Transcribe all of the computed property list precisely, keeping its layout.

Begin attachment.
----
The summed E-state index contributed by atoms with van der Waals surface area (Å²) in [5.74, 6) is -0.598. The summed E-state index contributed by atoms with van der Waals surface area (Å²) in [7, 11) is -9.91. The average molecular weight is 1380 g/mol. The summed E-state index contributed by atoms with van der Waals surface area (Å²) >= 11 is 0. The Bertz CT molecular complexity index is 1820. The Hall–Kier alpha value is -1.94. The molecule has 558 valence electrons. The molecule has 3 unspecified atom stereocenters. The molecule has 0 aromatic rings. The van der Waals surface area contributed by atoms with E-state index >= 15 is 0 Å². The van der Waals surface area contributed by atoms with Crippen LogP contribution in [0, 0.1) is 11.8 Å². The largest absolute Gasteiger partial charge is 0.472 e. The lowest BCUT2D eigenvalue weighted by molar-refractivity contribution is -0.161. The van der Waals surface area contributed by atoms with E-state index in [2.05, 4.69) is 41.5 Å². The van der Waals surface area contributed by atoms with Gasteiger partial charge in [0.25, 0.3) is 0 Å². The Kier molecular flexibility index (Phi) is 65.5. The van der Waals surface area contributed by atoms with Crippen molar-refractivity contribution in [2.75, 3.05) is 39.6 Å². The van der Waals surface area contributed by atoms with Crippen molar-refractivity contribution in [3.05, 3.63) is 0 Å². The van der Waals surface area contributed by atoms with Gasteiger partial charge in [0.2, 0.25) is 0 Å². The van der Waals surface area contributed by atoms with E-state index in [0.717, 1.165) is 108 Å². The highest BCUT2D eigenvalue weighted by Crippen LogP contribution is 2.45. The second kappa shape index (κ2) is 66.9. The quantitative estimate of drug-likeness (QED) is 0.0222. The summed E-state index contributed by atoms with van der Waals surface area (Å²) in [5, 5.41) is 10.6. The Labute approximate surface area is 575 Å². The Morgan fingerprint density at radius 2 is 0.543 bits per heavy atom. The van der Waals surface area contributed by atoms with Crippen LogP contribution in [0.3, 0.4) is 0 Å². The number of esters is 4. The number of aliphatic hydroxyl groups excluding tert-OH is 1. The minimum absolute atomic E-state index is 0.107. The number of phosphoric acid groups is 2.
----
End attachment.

The summed E-state index contributed by atoms with van der Waals surface area (Å²) in [5.74, 6) is -0.598. The summed E-state index contributed by atoms with van der Waals surface area (Å²) in [7, 11) is -9.91. The average molecular weight is 1380 g/mol. The summed E-state index contributed by atoms with van der Waals surface area (Å²) >= 11 is 0. The Bertz CT molecular complexity index is 1820. The Hall–Kier alpha value is -1.94. The molecule has 558 valence electrons. The molecule has 3 unspecified atom stereocenters. The molecule has 0 aromatic rings. The van der Waals surface area contributed by atoms with E-state index >= 15 is 0 Å². The van der Waals surface area contributed by atoms with Crippen LogP contribution in [0, 0.1) is 11.8 Å². The largest absolute Gasteiger partial charge is 0.472 e. The lowest BCUT2D eigenvalue weighted by molar-refractivity contribution is -0.161. The van der Waals surface area contributed by atoms with E-state index in [2.05, 4.69) is 41.5 Å². The van der Waals surface area contributed by atoms with Gasteiger partial charge in [0.25, 0.3) is 0 Å². The Kier molecular flexibility index (Phi) is 65.5. The van der Waals surface area contributed by atoms with Crippen molar-refractivity contribution in [2.75, 3.05) is 39.6 Å². The van der Waals surface area contributed by atoms with Crippen molar-refractivity contribution in [3.05, 3.63) is 0 Å². The van der Waals surface area contributed by atoms with Gasteiger partial charge in [0.2, 0.25) is 0 Å². The van der Waals surface area contributed by atoms with E-state index in [0.717, 1.165) is 108 Å². The highest BCUT2D eigenvalue weighted by Crippen LogP contribution is 2.45. The second kappa shape index (κ2) is 66.9. The quantitative estimate of drug-likeness (QED) is 0.0222. The summed E-state index contributed by atoms with van der Waals surface area (Å²) in [5, 5.41) is 10.6. The Labute approximate surface area is 575 Å². The Morgan fingerprint density at radius 2 is 0.543 bits per heavy atom. The van der Waals surface area contributed by atoms with Crippen LogP contribution in [0.3, 0.4) is 0 Å². The number of esters is 4. The number of aliphatic hydroxyl groups excluding tert-OH is 1. The minimum absolute atomic E-state index is 0.107. The number of phosphoric acid groups is 2.